Facebook, Anyone?By Don Reisinger
Facebook now has more than 901 million active users worldwide. Chances are many (if not all) of your employees use the social network in the office via computer or smartphone at some point during the time when they should be working.
An Eye On Twitter
Twitter might not be as big as Facebook, but according to the latest reports, the social network is growing at a rapid rate. The issue with Twitter is that spam links are often shared on the service. What's worse, its stickiness can be a productivity drain.
E-Commerce Is An Issue
Services like Amazon and eBay are great for shopping at home, but when work has to be done, these can be a real issue for employers, especially during the holiday shopping season. Keep a close eye on e-commerce site usage in the office.
Mobile devices such as smartphones and tablets are a necessity in today's work world, and there's no denying they improve productivity. But, mobile games such as Angry Birds are only going to become more popular and present a potential productivity drain you'll need to watch out for in the coming years.
It might be a good idea to restrict what sort of applications can be downloaded to an employee's iPhone, iPad or Android smartphone. The Apple App Store and Android Market offer a host of useful programs, but also contain many more that can cause you all kinds of trouble from a productivity perspective.
Are your workers held back by outdated, insecure, or slow software? Don't let that happen in your office -- keep software up-to-date, and if need be, get rid of programs that don't keep up with the demands of today's fast-paced workplace.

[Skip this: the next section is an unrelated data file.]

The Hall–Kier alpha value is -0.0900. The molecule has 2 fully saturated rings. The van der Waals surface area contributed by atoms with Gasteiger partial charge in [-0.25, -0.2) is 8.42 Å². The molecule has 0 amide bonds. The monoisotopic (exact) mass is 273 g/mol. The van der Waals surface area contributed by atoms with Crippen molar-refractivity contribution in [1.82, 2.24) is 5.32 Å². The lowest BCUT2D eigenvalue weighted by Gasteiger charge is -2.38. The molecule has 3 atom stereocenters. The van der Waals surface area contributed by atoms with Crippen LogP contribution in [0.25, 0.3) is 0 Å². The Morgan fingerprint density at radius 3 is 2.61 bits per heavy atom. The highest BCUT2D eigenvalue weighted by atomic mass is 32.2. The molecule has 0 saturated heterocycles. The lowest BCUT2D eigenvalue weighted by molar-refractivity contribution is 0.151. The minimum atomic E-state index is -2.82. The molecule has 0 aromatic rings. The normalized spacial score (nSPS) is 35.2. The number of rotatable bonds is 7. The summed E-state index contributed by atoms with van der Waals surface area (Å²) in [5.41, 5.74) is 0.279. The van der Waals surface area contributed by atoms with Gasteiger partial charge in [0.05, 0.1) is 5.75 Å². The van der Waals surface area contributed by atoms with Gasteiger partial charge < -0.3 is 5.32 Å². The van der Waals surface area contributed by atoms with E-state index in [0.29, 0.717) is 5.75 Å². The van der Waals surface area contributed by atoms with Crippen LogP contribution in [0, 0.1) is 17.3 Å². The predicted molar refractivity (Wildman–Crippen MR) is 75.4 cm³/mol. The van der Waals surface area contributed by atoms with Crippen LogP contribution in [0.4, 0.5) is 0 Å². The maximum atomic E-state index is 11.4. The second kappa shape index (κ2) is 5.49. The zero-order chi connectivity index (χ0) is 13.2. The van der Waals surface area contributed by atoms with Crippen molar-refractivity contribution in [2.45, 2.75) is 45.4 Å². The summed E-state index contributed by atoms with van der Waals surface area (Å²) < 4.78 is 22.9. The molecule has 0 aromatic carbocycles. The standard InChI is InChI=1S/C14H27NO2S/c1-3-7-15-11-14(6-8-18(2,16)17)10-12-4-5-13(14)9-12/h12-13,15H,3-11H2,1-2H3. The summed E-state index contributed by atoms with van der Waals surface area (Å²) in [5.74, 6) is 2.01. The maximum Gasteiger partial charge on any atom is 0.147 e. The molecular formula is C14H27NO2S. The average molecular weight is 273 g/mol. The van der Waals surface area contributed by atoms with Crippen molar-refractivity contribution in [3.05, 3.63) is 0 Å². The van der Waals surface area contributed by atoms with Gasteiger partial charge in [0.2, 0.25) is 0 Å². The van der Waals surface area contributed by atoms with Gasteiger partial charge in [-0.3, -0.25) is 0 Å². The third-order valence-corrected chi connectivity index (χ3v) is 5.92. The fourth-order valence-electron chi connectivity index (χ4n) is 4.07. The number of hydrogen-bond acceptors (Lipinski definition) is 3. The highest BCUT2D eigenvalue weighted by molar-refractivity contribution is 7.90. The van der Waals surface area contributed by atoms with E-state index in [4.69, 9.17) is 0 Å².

Be judicious with your use of Web filters. Although they can stop folks from accessing inappropriate sites, they can also prompt employees to try to find ways around them. And when that happens, security issues can arise.
Great Password Debacle
The greater number of passwords you require employees to input, the less likely it is that you'll keep systems secure. Over time, employees become fatigued and opt for the same passwords or go with the easiest option you allow. Keep the important stuff password-protected. All else should be left open.
Try booting up a computer from 2005 and performing all of the tasks you do now. Try doing the same with a computer that was purchased in 2009. Like it or not, technology is evolving at an extremely rapid pace. Failing to deliver the latest and greatest hardware to employees hurts productivity.
Remind Them You're Watching
Sure, they might not like it, but guess what? If they know that the IT department realizes what they're up to, they'll be far less likely to engage in risky behavior.